The tide has begun to run out, as Warren Buffett would have said. Additionally, the drying up of easy money and a tighter scrutiny on the actual value of collateralized assets has, in turn, caused many asset bubbles to burst.
Also See Global Steel Demand And Supply Could Shrink (Graphic)
Many high-flying firms survived by ensuring that each successive project (financed by generous investments raised from the capital markets) was larger than the one implemented in earlier years—which is what a Ponzi scheme is all about. They’ve suddenly found that their nakedness is beginning to show. Satyam Computer Services Ltd could have been a victim of this phenomenon which compelled it to resort to desperate measures such as inflating profits and the abortive takeover of Maytas Properties Pvt. Ltd and Maytas Infra Ltd. This is something only investigations will reveal. A similar fate could confront many players in the steel and infrastructure sectors as well. An interesting report by Edelweiss reveals how many of the steel companies in the West could actually start haemorrhaging from 2009 itself. This could make a mockery of the high valuations they boasted over the past five years. Some of the players don’t even have plants in India or China where the industry could be pinning its hopes for recovery.
Also Read R.N. Bhaskar’s earlier columns
What will worsen the problem in 2009 and 2010 is the inventory pile-up from unsold production. This will be compounded by stocks held by steel traders who hoped to benefit from the spiralling steel prices during 2007-08. See the difference between production and consumption in the table above, and you’ll get an idea of the mounting stockpiles.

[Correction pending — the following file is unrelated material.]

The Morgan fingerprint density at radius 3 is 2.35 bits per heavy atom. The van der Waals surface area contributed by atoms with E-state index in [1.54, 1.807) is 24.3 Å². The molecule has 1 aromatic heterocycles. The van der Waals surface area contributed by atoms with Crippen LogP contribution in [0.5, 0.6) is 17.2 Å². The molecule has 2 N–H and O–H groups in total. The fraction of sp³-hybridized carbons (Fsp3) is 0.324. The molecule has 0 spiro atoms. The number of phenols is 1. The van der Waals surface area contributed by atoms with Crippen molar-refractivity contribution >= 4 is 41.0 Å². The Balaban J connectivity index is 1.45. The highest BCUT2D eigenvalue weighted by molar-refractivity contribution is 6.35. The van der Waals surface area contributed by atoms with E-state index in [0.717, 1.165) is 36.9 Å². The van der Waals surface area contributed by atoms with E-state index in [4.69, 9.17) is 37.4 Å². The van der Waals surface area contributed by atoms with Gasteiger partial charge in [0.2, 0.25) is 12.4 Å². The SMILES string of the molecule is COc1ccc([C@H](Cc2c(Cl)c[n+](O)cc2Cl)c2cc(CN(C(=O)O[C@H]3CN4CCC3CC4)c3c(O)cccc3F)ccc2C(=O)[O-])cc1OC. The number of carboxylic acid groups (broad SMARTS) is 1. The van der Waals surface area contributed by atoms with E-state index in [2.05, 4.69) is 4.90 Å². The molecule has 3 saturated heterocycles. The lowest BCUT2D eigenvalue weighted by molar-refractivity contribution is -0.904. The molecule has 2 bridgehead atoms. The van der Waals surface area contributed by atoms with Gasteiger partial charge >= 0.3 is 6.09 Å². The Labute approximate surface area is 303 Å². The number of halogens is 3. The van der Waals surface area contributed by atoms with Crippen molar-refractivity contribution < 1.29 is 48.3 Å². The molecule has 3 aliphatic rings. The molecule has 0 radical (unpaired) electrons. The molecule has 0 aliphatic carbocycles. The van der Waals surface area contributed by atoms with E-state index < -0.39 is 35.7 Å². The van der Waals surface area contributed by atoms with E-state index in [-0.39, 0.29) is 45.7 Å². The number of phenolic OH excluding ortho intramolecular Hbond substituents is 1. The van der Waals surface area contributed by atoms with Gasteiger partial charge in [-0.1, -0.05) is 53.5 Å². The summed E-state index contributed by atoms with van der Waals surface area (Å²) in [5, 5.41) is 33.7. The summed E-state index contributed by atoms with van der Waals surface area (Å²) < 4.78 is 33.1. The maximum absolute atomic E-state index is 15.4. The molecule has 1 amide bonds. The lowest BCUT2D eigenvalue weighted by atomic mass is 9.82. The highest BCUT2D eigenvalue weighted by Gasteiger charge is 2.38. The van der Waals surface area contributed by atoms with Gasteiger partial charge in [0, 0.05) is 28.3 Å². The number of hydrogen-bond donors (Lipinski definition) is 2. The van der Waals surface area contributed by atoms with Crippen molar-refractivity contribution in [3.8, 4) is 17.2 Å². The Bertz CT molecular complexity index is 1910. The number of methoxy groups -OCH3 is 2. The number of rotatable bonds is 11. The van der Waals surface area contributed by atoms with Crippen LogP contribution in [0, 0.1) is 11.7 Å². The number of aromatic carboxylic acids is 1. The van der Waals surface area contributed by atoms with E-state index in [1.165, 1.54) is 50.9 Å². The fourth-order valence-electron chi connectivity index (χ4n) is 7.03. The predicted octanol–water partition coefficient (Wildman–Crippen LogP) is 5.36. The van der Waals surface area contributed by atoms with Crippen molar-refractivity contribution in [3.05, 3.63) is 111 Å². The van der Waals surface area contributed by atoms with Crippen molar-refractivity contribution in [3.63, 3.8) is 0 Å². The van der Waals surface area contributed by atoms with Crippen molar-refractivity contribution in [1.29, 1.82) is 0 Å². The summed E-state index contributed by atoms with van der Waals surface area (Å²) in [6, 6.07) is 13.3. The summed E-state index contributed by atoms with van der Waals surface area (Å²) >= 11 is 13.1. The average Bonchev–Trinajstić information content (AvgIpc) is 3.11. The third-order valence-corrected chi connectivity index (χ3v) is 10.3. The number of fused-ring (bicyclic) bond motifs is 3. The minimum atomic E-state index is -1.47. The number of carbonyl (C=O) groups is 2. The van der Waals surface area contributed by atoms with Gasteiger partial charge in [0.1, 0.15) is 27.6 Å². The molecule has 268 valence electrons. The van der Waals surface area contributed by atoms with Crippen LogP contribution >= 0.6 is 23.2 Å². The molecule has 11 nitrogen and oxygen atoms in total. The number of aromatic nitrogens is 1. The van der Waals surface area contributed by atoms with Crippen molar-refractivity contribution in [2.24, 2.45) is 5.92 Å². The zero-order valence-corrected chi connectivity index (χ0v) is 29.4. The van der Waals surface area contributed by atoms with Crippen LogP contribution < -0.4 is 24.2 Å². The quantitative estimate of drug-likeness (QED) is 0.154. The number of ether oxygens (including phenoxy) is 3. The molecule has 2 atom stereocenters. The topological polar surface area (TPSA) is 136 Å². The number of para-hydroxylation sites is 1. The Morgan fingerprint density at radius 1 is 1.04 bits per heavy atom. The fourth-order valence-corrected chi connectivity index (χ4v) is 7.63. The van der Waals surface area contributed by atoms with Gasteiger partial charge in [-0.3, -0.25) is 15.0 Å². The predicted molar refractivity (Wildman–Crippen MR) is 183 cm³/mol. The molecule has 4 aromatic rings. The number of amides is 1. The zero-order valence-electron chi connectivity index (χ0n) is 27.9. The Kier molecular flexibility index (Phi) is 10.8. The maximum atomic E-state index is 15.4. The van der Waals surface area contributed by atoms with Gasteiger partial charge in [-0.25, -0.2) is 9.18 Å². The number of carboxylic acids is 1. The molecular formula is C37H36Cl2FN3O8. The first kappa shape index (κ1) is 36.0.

And what about India? Many of the steel units will find domestic demand comforting, especially if infrastructure projects take off. But cheap imports will keep prices down. Watch out for companies that have depended on repeated public offerings year after year under one guise or another. This is because raising additional funds from the capital markets won’t be easy for the next few years.
There is a possibility that Lakshmi Mittal may defer his steel plans in India, and Indiabulls Group too could defer its acquisition of iron ore mines. After all, Indiabulls, not steel, was Mittal’s first direct investment in India. The other interest he had was in the oil sector, where another bubble was in the making. He will most probably be nursing the headaches that ArcelorMittal’s declining sales (and the debts which financed its acquisition) will cause him in the near future.
Software & Satyam
The use of software exports as a means of laundering money was becoming quite evident as early as 1997. That is when the mushrooming of software companies began.
Since then the bubble has grown. In fact, just a few years ago, Chip—a technology publication—pointed out a glaring discrepancy between the figures of software imported by the US from India and the figures touted by the Confederation of Indian Industry (CII). The US department of commerce quoted a figure of $1.6 billion (Rs7,792 crore now) in 2002-03 from India; CII’s figure read $6.3 billion. How did one account for the difference—a discrepancy of $4.7 billion—between India’s figures and those of the US? Mind you, that was in 2002-03. The figures should have grown in subsequent years.